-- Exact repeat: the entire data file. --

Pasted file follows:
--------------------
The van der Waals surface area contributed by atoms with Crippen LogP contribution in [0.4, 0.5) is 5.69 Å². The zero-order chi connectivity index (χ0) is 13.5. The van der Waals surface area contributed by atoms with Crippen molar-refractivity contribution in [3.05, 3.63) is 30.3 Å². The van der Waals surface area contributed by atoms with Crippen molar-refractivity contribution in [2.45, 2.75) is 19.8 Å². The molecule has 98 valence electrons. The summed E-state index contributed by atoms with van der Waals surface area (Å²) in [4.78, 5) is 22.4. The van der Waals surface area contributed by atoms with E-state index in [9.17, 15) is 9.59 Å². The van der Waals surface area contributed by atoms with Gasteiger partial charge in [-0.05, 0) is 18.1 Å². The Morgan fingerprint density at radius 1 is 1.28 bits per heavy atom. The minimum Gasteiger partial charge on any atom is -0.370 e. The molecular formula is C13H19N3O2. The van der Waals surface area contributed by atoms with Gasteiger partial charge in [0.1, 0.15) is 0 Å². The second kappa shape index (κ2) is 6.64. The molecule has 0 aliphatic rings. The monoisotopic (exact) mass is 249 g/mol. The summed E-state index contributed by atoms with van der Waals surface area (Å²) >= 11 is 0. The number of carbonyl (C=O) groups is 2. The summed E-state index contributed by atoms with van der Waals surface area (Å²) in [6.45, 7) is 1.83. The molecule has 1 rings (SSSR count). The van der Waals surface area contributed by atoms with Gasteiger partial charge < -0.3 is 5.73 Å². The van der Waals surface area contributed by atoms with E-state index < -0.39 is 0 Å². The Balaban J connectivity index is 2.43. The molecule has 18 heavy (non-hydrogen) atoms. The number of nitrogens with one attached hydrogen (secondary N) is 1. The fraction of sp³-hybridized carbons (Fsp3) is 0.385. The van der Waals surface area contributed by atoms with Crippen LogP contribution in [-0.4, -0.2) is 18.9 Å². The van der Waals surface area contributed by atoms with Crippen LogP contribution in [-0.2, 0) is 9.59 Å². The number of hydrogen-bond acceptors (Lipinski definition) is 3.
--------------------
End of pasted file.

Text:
The van der Waals surface area contributed by atoms with Crippen LogP contribution in [0.4, 0.5) is 5.69 Å². The zero-order chi connectivity index (χ0) is 13.5. The van der Waals surface area contributed by atoms with Crippen molar-refractivity contribution in [3.05, 3.63) is 30.3 Å². The van der Waals surface area contributed by atoms with Crippen molar-refractivity contribution in [2.45, 2.75) is 19.8 Å². The molecule has 98 valence electrons. The summed E-state index contributed by atoms with van der Waals surface area (Å²) in [4.78, 5) is 22.4. The van der Waals surface area contributed by atoms with E-state index in [9.17, 15) is 9.59 Å². The van der Waals surface area contributed by atoms with Gasteiger partial charge in [-0.05, 0) is 18.1 Å². The Morgan fingerprint density at radius 1 is 1.28 bits per heavy atom. The minimum Gasteiger partial charge on any atom is -0.370 e. The molecular formula is C13H19N3O2. The van der Waals surface area contributed by atoms with Gasteiger partial charge in [0.1, 0.15) is 0 Å². The second kappa shape index (κ2) is 6.64. The molecule has 0 aliphatic rings. The monoisotopic (exact) mass is 249 g/mol. The summed E-state index contributed by atoms with van der Waals surface area (Å²) >= 11 is 0. The number of carbonyl (C=O) groups is 2. The summed E-state index contributed by atoms with van der Waals surface area (Å²) in [6.45, 7) is 1.83. The molecule has 1 rings (SSSR count). The van der Waals surface area contributed by atoms with Gasteiger partial charge < -0.3 is 5.73 Å². The van der Waals surface area contributed by atoms with E-state index < -0.39 is 0 Å². The Balaban J connectivity index is 2.43. The molecule has 18 heavy (non-hydrogen) atoms. The number of nitrogens with one attached hydrogen (secondary N) is 1. The fraction of sp³-hybridized carbons (Fsp3) is 0.385. The van der Waals surface area contributed by atoms with Crippen LogP contribution in [-0.4, -0.2) is 18.9 Å². The van der Waals surface area contributed by atoms with Crippen LogP contribution in [-0.2, 0) is 9.59 Å². The number of hydrogen-bond acceptors (Lipinski definition) is 3.